A total of 1965 subjects were included in the IGT-study, and from these a total of 1948 individuals had retrievable CT images, and were included in the analyses of the current study, comprising the subgroups NGT, IFG, IGT, CGI and T2D.
The ethics committee at Gothenburg University approved the study (Dnr 560-13) which was conducted in accordance with the Declaration of Helsinki. Participants gave written informed consent.
Weight was measured to the nearest 0.1 kg on digital SECA 910 electronic scales (Vogel and Halke, Hamburg, Germany), with the subjects in light clothing. Body height and waist circumference were measured according to current recommendations37.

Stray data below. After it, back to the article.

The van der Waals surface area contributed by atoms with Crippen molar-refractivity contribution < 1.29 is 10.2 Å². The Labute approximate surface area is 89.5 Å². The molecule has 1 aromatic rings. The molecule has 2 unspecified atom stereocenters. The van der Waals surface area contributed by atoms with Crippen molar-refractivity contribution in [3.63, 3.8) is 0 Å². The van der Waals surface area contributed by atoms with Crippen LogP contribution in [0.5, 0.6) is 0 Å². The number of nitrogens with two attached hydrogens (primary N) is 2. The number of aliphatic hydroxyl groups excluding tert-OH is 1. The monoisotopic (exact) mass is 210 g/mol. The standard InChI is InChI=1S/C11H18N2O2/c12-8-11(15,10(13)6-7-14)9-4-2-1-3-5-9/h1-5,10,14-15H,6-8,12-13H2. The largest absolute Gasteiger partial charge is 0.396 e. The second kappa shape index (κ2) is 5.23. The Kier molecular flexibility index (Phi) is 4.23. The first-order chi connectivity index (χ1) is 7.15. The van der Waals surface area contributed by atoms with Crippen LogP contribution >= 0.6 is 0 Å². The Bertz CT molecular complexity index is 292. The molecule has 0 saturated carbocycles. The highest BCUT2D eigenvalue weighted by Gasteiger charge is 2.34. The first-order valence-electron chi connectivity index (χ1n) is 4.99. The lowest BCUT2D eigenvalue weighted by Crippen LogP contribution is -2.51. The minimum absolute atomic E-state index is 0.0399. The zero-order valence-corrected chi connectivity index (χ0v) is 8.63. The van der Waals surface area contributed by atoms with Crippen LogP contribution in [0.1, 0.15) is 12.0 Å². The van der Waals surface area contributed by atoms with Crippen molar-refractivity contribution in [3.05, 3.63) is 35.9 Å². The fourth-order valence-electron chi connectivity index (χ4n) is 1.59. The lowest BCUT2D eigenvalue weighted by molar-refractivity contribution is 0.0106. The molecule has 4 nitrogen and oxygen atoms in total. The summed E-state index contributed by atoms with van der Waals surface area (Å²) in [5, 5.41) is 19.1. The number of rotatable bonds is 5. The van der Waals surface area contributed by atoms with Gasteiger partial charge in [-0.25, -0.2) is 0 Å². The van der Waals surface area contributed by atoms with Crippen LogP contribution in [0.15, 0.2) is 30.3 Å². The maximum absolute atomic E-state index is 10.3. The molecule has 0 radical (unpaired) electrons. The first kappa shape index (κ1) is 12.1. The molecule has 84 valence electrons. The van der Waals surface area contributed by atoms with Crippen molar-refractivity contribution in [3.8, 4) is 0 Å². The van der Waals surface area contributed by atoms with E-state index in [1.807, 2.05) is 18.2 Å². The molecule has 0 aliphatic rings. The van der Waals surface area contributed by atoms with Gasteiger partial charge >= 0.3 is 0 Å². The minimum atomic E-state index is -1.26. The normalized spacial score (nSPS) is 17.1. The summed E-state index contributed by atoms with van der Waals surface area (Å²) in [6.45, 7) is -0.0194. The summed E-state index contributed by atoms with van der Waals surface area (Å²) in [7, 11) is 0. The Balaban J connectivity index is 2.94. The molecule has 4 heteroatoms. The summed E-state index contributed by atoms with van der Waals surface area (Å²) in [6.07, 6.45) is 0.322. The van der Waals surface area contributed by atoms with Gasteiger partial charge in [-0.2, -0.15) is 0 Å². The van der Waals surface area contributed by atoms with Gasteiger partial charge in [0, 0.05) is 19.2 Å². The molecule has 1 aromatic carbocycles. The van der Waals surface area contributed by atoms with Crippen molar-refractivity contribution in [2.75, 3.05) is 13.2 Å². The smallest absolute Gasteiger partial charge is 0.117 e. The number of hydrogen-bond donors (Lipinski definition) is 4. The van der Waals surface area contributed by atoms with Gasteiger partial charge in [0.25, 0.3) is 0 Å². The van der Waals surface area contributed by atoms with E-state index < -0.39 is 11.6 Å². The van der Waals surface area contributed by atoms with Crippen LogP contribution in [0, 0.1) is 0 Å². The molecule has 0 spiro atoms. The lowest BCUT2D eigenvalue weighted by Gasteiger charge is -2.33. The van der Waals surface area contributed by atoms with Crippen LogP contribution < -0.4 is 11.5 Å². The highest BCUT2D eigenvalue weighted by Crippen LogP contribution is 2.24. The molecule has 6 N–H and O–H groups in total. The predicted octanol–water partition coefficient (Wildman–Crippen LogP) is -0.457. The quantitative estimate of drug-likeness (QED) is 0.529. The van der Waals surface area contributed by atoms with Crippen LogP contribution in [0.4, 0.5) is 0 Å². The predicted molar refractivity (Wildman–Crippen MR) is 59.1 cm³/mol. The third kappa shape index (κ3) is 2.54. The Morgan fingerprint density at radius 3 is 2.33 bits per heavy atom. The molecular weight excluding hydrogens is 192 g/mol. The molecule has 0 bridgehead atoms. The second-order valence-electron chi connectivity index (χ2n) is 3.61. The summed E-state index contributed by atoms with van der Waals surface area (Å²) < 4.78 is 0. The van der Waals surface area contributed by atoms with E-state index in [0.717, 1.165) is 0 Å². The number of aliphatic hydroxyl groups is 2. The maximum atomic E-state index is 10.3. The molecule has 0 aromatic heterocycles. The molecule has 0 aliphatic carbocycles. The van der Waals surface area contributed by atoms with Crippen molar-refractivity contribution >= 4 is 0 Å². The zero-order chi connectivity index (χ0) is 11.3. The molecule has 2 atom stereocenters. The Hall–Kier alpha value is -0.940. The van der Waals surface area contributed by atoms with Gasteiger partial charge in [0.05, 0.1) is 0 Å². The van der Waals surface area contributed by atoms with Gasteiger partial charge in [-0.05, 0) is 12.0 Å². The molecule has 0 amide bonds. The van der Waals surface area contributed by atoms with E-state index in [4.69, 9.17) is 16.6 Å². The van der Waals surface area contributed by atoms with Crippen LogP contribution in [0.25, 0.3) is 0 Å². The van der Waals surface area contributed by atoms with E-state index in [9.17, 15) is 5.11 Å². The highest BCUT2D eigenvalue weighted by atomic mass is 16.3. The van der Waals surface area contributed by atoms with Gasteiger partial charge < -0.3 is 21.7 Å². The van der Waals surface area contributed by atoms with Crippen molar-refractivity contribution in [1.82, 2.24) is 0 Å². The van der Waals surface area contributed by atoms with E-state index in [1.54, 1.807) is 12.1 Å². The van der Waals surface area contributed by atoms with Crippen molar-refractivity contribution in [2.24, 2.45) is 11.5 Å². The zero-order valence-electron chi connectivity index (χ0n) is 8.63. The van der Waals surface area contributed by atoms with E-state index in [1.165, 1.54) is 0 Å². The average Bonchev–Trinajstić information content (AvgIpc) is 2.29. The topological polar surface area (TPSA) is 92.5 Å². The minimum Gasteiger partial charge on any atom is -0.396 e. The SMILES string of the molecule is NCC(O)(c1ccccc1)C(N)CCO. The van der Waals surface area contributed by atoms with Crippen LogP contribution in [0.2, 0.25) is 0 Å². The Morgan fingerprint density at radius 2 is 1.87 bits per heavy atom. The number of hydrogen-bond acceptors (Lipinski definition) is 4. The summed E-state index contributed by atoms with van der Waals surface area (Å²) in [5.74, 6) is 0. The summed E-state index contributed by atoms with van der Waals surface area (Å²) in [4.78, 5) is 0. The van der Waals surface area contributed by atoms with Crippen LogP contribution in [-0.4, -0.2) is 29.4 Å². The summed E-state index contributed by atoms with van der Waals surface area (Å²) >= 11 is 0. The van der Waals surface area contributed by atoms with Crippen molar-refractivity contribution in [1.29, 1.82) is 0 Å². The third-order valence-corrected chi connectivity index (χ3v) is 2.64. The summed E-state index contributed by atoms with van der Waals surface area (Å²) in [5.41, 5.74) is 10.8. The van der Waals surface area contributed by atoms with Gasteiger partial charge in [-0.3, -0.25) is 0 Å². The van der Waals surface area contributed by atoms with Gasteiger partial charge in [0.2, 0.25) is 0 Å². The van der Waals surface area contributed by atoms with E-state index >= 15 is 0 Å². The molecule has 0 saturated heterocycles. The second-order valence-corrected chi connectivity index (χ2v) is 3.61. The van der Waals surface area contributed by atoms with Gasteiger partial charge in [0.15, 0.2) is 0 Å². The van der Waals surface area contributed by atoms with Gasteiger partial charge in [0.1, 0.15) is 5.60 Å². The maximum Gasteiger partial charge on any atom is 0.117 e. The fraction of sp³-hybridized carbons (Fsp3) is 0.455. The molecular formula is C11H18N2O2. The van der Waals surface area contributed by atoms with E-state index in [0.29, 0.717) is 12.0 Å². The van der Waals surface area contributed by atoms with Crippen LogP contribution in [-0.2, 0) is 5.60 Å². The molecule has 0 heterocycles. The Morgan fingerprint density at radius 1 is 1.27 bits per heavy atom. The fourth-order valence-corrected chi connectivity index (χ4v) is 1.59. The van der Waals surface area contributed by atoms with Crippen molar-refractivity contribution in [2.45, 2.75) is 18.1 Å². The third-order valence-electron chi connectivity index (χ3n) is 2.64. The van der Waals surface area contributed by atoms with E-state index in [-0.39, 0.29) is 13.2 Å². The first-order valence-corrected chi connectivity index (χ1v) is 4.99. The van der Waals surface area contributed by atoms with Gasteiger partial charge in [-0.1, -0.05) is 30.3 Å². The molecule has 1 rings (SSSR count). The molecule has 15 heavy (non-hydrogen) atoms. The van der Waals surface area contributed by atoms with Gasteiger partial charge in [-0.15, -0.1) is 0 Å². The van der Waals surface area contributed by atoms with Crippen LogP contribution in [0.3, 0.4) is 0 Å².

A questionnaire was used to collect detailed information on self‐reported health, smoking, alcohol habits, current medication, leisure-time moderately vigorous physical activity (MVPA), and education level.
Insulin was measured in venous fasting blood samples using ELISA (Mercordia AB Uppsala Sweden). Insulin resistance was estimated using the HOmeostatic Model Assessment for Insulin Resistance (HOMA-IR) using the following formula: (HOMA-IR) = ([insulin × capillary glucose] / 22.5).
All imaging was performed using the same CT-scanners and protocols, Siemens Somatom Definition Flash with a Stellar detector (Siemens Healthcare, Forchheim, Germany). Care Dose 4D was used for dose optimization. Cardiac image acquisition was ECG-gated, with tube voltage of 120 kV, and refmAs of 80. These images have a matrix of 512 × 512 voxels in the axial plane, with a square DFOV in the range of 170–200 mm and were reconstructed using the B35f. HeartView medium CaScore algorithm, generating a slice thickness of 3 mm, with 50% overlap between slices. Images to analyze subcutaneous and abdominal VAT depots were acquired as one image with a slice thickness of 5 mm at the level of the fourth lumbar vertebra (L4).